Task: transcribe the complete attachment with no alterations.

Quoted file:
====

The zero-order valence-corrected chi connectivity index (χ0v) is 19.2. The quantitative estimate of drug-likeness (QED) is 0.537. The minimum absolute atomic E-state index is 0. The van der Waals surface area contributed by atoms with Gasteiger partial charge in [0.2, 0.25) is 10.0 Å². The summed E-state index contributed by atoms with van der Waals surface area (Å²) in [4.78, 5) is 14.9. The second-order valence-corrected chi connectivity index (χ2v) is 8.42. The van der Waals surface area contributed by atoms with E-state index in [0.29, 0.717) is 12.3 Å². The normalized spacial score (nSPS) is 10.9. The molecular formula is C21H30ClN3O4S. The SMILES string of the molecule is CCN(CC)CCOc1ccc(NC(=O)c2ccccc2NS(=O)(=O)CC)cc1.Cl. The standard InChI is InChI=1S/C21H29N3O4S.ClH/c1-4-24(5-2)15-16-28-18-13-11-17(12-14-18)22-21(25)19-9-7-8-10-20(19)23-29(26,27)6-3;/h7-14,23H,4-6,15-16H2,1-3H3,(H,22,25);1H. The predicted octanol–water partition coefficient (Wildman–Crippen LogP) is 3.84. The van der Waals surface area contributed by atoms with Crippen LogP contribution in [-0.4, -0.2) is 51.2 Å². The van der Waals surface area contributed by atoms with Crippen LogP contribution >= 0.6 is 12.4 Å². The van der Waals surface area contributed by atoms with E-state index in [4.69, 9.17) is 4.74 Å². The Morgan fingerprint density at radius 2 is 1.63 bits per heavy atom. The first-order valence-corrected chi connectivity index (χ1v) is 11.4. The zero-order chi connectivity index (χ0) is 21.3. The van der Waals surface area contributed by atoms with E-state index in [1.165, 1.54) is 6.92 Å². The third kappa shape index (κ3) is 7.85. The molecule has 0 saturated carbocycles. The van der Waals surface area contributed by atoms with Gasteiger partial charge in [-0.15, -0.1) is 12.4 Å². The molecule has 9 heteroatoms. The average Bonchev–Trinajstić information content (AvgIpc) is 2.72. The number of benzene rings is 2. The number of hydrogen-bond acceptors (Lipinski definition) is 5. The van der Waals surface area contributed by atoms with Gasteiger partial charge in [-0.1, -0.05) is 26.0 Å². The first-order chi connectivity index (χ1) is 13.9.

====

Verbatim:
The zero-order valence-corrected chi connectivity index (χ0v) is 19.2. The quantitative estimate of drug-likeness (QED) is 0.537. The minimum absolute atomic E-state index is 0. The van der Waals surface area contributed by atoms with Gasteiger partial charge in [0.2, 0.25) is 10.0 Å². The summed E-state index contributed by atoms with van der Waals surface area (Å²) in [4.78, 5) is 14.9. The second-order valence-corrected chi connectivity index (χ2v) is 8.42. The van der Waals surface area contributed by atoms with E-state index in [0.29, 0.717) is 12.3 Å². The normalized spacial score (nSPS) is 10.9. The molecular formula is C21H30ClN3O4S. The SMILES string of the molecule is CCN(CC)CCOc1ccc(NC(=O)c2ccccc2NS(=O)(=O)CC)cc1.Cl. The standard InChI is InChI=1S/C21H29N3O4S.ClH/c1-4-24(5-2)15-16-28-18-13-11-17(12-14-18)22-21(25)19-9-7-8-10-20(19)23-29(26,27)6-3;/h7-14,23H,4-6,15-16H2,1-3H3,(H,22,25);1H. The predicted octanol–water partition coefficient (Wildman–Crippen LogP) is 3.84. The van der Waals surface area contributed by atoms with Crippen LogP contribution in [-0.4, -0.2) is 51.2 Å². The van der Waals surface area contributed by atoms with Crippen LogP contribution >= 0.6 is 12.4 Å². The van der Waals surface area contributed by atoms with E-state index in [4.69, 9.17) is 4.74 Å². The Morgan fingerprint density at radius 2 is 1.63 bits per heavy atom. The first-order valence-corrected chi connectivity index (χ1v) is 11.4. The zero-order chi connectivity index (χ0) is 21.3. The van der Waals surface area contributed by atoms with E-state index in [1.165, 1.54) is 6.92 Å². The third kappa shape index (κ3) is 7.85. The molecule has 0 saturated carbocycles. The van der Waals surface area contributed by atoms with Gasteiger partial charge in [-0.15, -0.1) is 12.4 Å². The molecule has 9 heteroatoms. The average Bonchev–Trinajstić information content (AvgIpc) is 2.72. The number of benzene rings is 2. The number of hydrogen-bond acceptors (Lipinski definition) is 5. The van der Waals surface area contributed by atoms with Gasteiger partial charge in [-0.1, -0.05) is 26.0 Å². The first-order chi connectivity index (χ1) is 13.9.